Accepting a lifetime achievement award for 52 years of tourism service, divemaster Peter Milburn delivered a message of environmental conservation at the Cayman Stingray Tourism Awards Wednesday evening.
Mr. Milburn began his diving career in 1968 and began working shortly thereafter with dive legend Bob Soto, who he described as a friend, boss and mentor. As part of the group that worked to repair Soto’s Reef from cruise ship damage in 1996, Mr. Milburn has been a long-time advocate for Cayman’s natural environment.
“The main thing I would like to point out is the fact that everyone in this room here tonight in one way, shape or form are all here as caretakers of the very fragile and natural environment that Cayman is so famous for,” Mr. Milburn said from the Kimpton Seafire Resort ballroom.
“This is something that is very important, very vital for the continued success of the Cayman Islands and the tourism business.”
Mr. Milburn is recognized as a pioneer in Cayman’s tourism sector. He has run his own dive business in Cayman since 1978. In 1976, he became the first Caymanian to represent the islands in the Olympics as a sailing competitor.
He is also a founding member of the Cayman Islands Watersports Operators Association.
Cayman Islands Tourism Association President Theresa Leacock-Broderick echoed Mr. Milburn’s call for conservation. She described the environment and the people as the islands’ pillars of success.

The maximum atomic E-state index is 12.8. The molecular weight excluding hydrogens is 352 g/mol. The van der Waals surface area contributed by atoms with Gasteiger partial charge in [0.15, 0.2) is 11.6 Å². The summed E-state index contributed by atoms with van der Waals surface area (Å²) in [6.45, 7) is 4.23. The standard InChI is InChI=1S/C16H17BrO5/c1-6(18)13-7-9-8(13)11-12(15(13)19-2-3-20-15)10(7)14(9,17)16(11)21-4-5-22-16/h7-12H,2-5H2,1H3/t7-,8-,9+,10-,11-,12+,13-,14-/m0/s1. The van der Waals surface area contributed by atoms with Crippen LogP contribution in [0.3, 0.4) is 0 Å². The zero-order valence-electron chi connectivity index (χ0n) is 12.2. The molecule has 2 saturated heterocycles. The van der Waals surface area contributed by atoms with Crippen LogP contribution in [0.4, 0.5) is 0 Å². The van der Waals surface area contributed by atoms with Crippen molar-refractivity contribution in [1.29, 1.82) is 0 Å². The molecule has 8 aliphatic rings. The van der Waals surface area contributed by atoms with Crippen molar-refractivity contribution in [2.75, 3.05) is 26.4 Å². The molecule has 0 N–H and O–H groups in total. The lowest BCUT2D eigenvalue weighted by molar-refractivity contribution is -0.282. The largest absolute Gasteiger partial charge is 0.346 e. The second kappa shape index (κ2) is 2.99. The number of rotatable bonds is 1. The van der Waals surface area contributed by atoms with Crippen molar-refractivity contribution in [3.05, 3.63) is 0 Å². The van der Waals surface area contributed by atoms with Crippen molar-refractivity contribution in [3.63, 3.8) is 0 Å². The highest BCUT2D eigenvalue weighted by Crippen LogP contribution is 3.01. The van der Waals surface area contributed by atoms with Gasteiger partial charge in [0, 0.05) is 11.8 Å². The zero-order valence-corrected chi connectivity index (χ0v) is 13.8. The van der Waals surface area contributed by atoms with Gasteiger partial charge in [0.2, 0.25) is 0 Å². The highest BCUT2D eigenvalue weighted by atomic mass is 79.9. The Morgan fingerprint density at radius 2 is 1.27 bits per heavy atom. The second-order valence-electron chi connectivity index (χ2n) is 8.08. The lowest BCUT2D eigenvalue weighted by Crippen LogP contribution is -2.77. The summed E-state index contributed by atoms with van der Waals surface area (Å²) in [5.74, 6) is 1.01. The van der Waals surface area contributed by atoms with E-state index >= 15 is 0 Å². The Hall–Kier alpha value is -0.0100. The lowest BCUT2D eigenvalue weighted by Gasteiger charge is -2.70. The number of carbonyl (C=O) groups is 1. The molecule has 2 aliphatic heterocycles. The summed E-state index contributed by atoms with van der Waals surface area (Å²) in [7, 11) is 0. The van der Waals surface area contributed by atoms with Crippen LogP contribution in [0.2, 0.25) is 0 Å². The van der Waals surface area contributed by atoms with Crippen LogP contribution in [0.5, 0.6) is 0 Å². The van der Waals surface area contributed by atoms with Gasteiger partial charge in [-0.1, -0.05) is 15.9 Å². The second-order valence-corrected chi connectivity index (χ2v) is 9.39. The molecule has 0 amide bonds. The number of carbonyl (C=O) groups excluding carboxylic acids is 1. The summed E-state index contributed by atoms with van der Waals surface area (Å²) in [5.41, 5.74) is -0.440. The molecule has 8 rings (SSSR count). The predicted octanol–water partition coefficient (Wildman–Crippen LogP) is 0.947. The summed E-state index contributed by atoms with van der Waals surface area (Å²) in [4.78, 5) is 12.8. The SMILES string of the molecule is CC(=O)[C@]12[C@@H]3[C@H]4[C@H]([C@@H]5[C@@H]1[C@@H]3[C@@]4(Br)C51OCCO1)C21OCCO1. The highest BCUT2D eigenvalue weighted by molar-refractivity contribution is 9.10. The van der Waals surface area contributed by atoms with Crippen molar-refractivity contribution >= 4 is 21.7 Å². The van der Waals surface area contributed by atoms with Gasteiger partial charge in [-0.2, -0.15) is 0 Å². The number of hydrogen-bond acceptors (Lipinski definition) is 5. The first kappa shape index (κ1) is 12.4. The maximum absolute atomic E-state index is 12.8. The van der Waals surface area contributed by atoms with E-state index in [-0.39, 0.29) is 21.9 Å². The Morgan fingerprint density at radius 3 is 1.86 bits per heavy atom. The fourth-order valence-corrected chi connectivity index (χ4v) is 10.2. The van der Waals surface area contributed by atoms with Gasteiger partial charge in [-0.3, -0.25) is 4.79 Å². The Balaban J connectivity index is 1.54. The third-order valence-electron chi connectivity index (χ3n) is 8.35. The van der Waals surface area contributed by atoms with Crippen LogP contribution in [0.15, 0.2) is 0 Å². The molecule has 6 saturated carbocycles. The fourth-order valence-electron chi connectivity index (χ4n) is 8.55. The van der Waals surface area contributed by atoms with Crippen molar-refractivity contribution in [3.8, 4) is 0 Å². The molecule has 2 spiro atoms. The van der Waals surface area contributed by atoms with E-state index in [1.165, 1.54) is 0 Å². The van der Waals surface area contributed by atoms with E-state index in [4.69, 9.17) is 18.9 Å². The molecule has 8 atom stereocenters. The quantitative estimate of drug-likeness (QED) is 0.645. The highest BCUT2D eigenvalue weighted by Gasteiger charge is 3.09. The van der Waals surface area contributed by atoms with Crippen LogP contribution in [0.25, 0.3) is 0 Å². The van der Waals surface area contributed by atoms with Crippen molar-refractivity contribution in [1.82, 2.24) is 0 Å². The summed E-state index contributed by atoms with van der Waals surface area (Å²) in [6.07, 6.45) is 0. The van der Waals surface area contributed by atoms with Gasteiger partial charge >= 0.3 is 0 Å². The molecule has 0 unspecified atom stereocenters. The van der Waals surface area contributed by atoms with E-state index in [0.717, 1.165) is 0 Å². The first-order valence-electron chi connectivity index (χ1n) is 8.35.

“It is fitting to recognize that, yes, our environment is still a pillar to our success, as [are] our people,” she said.
“We need to finish our airport, finish our roads. But we must continue to keep our environment clean and allow our people to shine.”
Other awards categories
Diver, hotelier and marketer Keith Sahm of Sunset House received the Diamond Award, which celebrates tourism professionals with more than 15 years of experience.
Mr. Sahm moved to Cayman in 1998 and has since made his mark on the dive industry. Most recently, he helped found Force Blue, a diving initiative to rehabilitate elite special force operators, many dealing with post-traumatic stress.
Cayman Turtle Centre’s India Narcisse-Elliott took home the Rising Star Tourism Award. Mistress of ceremonies and former Miss Cayman Monyque Brooks called Ms. Narcisse-Elliott extremely deserving of the award and said she has personally witnessed her commitment to exceptional service.
The evening honored a record number of tourism professionals, with 64 individuals nominated for 10 awards categories. The winners were chosen based on their long-term commitment to excellent service on the islands.
Minister of Commerce Joey Hew said this commitment is what drives Cayman’s tourism industry.
“There are hundreds of places with beach, water and sand. What we have to offer is exceptional service,” Mr. Hew said, speaking in the absence of Premier Alden McLaughlin.
“It is because of outstanding service that visitors choose to stay longer, tell their friends about their Cayman-kind experience and come back to visit us time and time again.” He highlighted several pending hospitality projects, including a boutique hotel planned near Kirk Market and a five-star luxury resort slated for the southern tip of Seven Mile Beach.
He also applauded the growth in hotel room availability. Rosa Harris of the Department of Tourism said there are now 6,002 available rooms in Cayman.
The first four months of the year have already attracted 850,000 visitors to the islands, Mr. Hew said. In that time, 150,000 visitors arrived by plane and 700,000 by cruise ship.